Giving a talk

Giving a good talk is not an easy task, but with time and practice you get to learn how to communicate (hopefully I’ve learned too!!). There are a number of places on the web with advices to give a good talk. But I like Paul N. Edwards’s short manual about how to give an academic talk. My experience as audience in many talks tell me that the most important things are (quoting Paul’s manual):

  1. Presentation are not journal articles. Think of a talk as a series of 5 minutes presentations (one per transparency) with a general guideline.
  2. Each transparency is an idea unit. And the title of the transparency must be the summary of the idea
  3. Move, don’t stand still.
  4. Make eye contact, specially in the introduction, the key point of your talk and in the end of the talk.
  5. Focus on main points, skip technical details unless you are asked to give them.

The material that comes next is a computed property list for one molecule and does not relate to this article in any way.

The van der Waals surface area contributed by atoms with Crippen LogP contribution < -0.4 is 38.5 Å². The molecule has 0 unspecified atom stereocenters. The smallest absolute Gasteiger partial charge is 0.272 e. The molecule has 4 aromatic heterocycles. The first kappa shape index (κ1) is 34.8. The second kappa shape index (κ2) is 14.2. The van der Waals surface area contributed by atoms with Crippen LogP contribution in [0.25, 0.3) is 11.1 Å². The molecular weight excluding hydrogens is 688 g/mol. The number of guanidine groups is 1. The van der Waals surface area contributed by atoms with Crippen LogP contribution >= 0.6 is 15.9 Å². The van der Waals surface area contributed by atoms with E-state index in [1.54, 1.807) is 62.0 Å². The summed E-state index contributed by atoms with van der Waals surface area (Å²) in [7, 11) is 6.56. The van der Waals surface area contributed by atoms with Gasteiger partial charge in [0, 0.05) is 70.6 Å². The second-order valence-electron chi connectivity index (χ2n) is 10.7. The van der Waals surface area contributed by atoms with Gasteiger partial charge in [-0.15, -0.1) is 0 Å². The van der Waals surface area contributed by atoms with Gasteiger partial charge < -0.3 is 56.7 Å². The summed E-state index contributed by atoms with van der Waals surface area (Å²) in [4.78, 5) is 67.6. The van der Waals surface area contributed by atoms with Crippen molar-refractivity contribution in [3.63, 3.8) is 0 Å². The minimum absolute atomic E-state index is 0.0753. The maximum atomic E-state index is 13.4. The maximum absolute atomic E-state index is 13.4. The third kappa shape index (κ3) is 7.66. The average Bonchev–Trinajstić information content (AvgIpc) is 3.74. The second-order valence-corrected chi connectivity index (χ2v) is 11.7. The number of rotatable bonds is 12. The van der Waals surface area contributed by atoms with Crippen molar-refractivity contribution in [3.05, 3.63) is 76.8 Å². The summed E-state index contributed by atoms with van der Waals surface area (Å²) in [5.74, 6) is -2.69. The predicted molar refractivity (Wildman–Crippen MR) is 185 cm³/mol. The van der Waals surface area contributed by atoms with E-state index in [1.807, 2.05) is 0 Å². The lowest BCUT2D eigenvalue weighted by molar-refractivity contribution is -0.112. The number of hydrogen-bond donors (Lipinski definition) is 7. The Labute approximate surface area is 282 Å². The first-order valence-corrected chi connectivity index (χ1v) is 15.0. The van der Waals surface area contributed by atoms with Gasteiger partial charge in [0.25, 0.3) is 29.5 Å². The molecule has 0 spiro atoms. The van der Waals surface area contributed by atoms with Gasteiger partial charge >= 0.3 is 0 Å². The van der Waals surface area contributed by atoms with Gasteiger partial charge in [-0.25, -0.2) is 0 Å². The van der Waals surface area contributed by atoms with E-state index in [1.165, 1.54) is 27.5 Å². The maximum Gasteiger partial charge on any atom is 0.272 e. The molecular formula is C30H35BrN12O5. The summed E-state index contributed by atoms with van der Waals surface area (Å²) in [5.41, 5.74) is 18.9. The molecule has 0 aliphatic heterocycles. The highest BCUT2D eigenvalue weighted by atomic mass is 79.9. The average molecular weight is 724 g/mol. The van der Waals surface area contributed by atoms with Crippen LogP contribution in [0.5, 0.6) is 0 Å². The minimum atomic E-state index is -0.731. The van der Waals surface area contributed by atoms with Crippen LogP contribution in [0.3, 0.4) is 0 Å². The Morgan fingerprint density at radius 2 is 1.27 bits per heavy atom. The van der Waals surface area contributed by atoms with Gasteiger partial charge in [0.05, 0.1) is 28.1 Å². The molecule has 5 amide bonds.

6. Do not put a lot of graphs per transparency. A graph is a lot of cryptic information for the audience and you must fully explain it, so more than a graph per transparency is too much for the audience.
  7. Do not write in the transparency what you are going to say. Transparencies are not to be read, but to complement your speak.
  8. Plan for disaster: have your presentation in different formats and in a usb thumb drive, a CD-ROM just in case.


Professor at Universidad Carlos III de Madrid and MIT Medialab. Working on Complex Systems, Social Networks and Urban Science.